Two New Frog Genera Discovered in India

The findings once again prove that the Western Ghats is a home to diverse amphibian forms

    The male Beddomixalus is a slender, reddish-brown colored, medium-sized amphibian with two distinct yellowish-cream colored parallel longitudinal stripes. The frog was discovered by Dr. Anil Zachariah in the High Ranges close to Munnar, in the southern Western Ghats. (Ansil B. R.)

    Over the last ten years more than 70 new amphibian species have been added to the list of species discovered here, which justifies its position as a UNESCO world heritage site and a biodiversity hotspot.

    Robin Kurian Abraham, an independent researcher based in Thiruvananthapuram, Kerala (India)

    A team of independent researchers from India has discovered two new genera of frogs in a highly threatened swampy ecosystem of the Western Ghats.

    The research team, led by Robin Kurian Abraham and Anil Zachariah, found that the new amphibians are unique to this Indian biodiversity hotspot.

    “The two new genera were identified as novelties only after we understood their reproductive behavior,” Abraham, an independent researcher based in Thiruvananthapuram, Kerala, told The Epoch Times.

    “Frogs of both genera breed differently from all other known frogs in their family,” he said.

    The two genera are closely related to each other as well as to the bush-frogs of India and Sri Lanka.

    The amphibians are named after two distinguished personalities who shared a bonding with the hilly region.

    The first genus, Beddomixalus, is named after colonel Richard Henry Beddome, a botanist and a British military officer in India, who made excellent contributions to the descriptions of unique flora and fauna of the Western Ghats while serving as the Chief Conservator of Forests in the Madras Presidency.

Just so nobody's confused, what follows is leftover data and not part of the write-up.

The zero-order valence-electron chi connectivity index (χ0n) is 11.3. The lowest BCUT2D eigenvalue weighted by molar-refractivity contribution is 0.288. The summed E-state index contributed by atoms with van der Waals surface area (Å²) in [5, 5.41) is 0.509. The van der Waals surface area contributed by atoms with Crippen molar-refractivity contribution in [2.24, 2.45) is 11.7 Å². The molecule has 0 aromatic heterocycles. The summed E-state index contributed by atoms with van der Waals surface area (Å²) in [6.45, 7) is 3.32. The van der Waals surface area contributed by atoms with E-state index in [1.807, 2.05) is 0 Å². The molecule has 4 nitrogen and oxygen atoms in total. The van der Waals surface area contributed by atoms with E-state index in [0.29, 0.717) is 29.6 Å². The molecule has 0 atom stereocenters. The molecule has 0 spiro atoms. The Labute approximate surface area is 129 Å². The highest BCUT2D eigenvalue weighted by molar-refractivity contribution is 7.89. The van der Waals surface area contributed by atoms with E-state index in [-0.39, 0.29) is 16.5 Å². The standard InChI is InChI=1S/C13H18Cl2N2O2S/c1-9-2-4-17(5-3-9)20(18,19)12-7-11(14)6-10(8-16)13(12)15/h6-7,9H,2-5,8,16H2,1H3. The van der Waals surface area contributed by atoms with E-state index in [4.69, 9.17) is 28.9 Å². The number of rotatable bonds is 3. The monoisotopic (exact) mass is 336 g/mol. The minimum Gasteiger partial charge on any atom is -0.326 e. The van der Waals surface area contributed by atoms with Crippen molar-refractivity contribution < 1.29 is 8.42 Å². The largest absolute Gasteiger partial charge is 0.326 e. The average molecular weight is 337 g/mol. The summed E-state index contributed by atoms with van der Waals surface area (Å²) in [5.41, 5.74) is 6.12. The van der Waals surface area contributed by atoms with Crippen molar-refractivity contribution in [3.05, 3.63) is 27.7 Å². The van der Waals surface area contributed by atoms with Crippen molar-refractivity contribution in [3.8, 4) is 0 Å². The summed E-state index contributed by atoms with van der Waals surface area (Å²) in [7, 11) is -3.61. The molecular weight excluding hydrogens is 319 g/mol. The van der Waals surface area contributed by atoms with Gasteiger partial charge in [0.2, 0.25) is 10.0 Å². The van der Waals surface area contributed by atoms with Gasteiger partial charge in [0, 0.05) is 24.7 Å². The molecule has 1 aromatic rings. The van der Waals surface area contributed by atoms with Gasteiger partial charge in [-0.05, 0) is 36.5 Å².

The second genus, Mercurana, is named after Freddie Mercury, the British singer and lead musician of the rock band Queen. He spent most of his childhood in the hilly area of Panchagni, located in the northern part of the Western Ghats.

    The Western Ghats is a recognized biodiversity hotspot and is home to a rich assemblage of amphibians.

    “Over the last ten years more than 70 new amphibian species have been added to the list of species discovered here, which justifies its position as a UNESCO world heritage site and a biodiversity hotspot,” he said.

    Deforestation activities in the Western Ghats might spell threat to these novel amphibians. The specialized wild species of nutmeg trees (Myristica genus) that grow near these amphibians’ breeding zone have been destroyed over the years to make way for cash crops such as Rubber and Oil Palm.

    Mercurana‘s habitat is the highly threatened Myristica swamp ecosystem,” he said. “Currently they occur as a handful of fragments in a few parts of the Western Ghats.”

    Future work by research groups working on amphibians in the Western Ghats is likely to yield more undiscovered novel life-forms in this area.

    The discovery was published in the latest issue of the international taxonomic journal, Zootaxa.



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